It was my collection of cookbooks that set me off on this mission last year. I had around twenty which I would leaf through, imagining myself lovingly making some of the recipes for my nearest and dearest. Then reality would surface and I'd just cook whatever made people happy. And so I promised myself I'd spend a year using the books I had and cooking something new every day. Did I stick to it? Nope.
|Yes, this is 'diet' food - about 450cal for the plateful|
At the weekend, when I was out with the girls, one of them mentioned the Hairy Dieters book by the Hairy Bikers. I'm not a fan of Si and Dave, but having flicked through some of their books at my mum's, I thought that maybe I should add their dieters book to my armoury. I then wandered off into iPad-land and discovered that some of the recipes were published online anyway. So did I really need to buy the book? Probably not. At least trying some of the online ones might sway me one way or another. So I settled on trying their chilli bowls recipe tonight.
And this just goes to prove JS-Ps point (you can read the article here***). I used to make something very similar many moons ago. Except I served it in a soft tortilla rather than a baked one. It was a staple diet meal until the husband decided he didn't want it again, and I forgot all about it. In some respects, it was nice to be reminded of yet another option to add to our weekly repertoire that's family friendly. But if I'd stirred the old grey matter a little more, I could've thought this one up myself.
Chilli is something I normally batch cook (the husband doesn't like kidney beans) and so I freeze portions so that I can have something different to him for dinners when I'm not a slave to the 366 Recipe Challenge. Of course, there are plenty of people out there who've never cooked chilli before and would probably appreciate the friendly Bikers' guidance. But once you've bought a few cook books, you should probably spend your pennies on something else.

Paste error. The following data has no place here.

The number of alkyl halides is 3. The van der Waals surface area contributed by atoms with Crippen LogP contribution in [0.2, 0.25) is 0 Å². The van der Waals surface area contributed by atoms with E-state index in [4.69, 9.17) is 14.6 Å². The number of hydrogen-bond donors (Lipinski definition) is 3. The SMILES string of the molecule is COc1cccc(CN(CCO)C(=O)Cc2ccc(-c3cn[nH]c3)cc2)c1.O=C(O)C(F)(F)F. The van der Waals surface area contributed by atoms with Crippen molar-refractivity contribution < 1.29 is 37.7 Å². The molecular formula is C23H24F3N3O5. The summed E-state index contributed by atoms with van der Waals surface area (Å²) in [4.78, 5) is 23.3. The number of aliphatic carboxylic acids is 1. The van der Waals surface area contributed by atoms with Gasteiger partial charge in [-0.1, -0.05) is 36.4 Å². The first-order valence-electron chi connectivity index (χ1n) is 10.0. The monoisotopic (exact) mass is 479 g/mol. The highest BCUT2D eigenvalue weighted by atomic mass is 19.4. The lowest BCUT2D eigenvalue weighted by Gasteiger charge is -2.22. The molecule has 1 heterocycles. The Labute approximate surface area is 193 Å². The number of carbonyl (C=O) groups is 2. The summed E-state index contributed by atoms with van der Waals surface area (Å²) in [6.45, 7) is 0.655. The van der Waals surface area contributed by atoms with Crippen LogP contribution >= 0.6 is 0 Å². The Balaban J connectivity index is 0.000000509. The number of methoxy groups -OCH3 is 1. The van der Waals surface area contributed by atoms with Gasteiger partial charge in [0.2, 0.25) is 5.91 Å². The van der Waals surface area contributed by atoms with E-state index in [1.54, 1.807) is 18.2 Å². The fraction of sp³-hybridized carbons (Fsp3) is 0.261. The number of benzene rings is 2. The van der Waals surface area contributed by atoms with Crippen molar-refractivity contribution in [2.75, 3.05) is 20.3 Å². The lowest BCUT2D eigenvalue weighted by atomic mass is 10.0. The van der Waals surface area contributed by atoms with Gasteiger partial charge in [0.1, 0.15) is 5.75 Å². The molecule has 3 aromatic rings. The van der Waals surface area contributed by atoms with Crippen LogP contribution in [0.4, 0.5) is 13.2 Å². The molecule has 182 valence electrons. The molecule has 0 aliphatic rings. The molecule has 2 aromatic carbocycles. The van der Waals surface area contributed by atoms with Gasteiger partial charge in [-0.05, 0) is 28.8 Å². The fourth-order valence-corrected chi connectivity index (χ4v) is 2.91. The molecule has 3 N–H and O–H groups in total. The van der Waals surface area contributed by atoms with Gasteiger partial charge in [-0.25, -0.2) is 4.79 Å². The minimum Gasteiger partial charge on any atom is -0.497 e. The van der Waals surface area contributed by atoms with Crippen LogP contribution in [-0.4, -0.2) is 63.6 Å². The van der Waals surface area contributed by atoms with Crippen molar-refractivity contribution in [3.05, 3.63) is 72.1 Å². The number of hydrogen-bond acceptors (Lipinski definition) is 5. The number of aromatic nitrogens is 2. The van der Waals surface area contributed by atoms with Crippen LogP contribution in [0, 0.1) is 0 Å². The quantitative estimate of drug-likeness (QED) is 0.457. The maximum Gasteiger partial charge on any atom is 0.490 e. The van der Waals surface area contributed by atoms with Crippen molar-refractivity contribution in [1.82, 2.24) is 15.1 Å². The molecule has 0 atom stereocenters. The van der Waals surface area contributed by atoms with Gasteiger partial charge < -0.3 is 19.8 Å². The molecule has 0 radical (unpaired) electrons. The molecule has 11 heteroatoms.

The Wahaca book has recipes re-hashed from Mexican Cooking Made Easy. My two Gordon Ramsay books contain around 30% of the same recipes. The Hummingbird Bakery are guilty of recycling into the follow up Cake Days. Even Dan Lepard is guilty, with a significant number of recipes from Short and Sweet also being available online from on the Guardian website****. And once you own a few baking books, you notice that they all peddle slight variations on the theme of chocolate, coffee, carrot, lemon cake. There are only so many recipes to go around. And unless you want to eat Heston-food every night for dinner, it all starts to get a bit samey.
Nevertheless, a year on, I still love my cookery books. They've fed my imagination since I was a child and used to make up stories in my head that involved intricate scenes of cooking lavish meals and extravagant cakes*****.
So does this mean I'll never buy another cookery book again? Of course it doesn't. I am as much as a sucker for cookery books as I am for high heeled shoes. If there's a little leeway in the budget and a book appeals, I'll buy it. And I want to buy 'classics' from the Roux brothers and Richard Bertinet. But I'll definitely check the internet first.
You can save yourself a few quid and find the Hairy Bikers recipe I used online here. It was an okay family meal and really filling. I chose to eschew the tortilla bowls and use tacos instead. I've not eaten tacos for a million years and it was great to know that you can eat three taco shells for only a handful of calories more than a single flour tortilla. This in itself made the recipe a complete bargain. If I was feeling extravagant, I'd add chopped coriander to the salad.
And guess what I have for tea tomorrow night? Yes! Leftovers. Because there is only one more recipe to go. And Miss A has insisted we do cake :o)
*Two were Christmas presents (Lorraine Pascale's Home Cooking Made Easy and the Great British Bake Off Book). One I've not used at all on this challenge (Jamie's 30 Minute Meals). One I've lost (James Martin's Masterclass). One was the best investment ever (Dan Lepard's Short and Sweet). One was for the Weekly Bake Off Challenge (Mary Berry's 100 cakes and bakes). The others were Wahaca by Thomasina Miers and Little Paris Kitchen by Rachel Khoo. I'm sure there were one or two others.
**As I child, I believed everyone lived until 100 and died on their 100th birthday just after the party. I intend to do just this.
***I read the Daily Fail online. So sue me.
****That said, I never would've gotten my mum into Dan Lepard if I'd not sent her links to recipes from Short and Sweet.
*****I still do this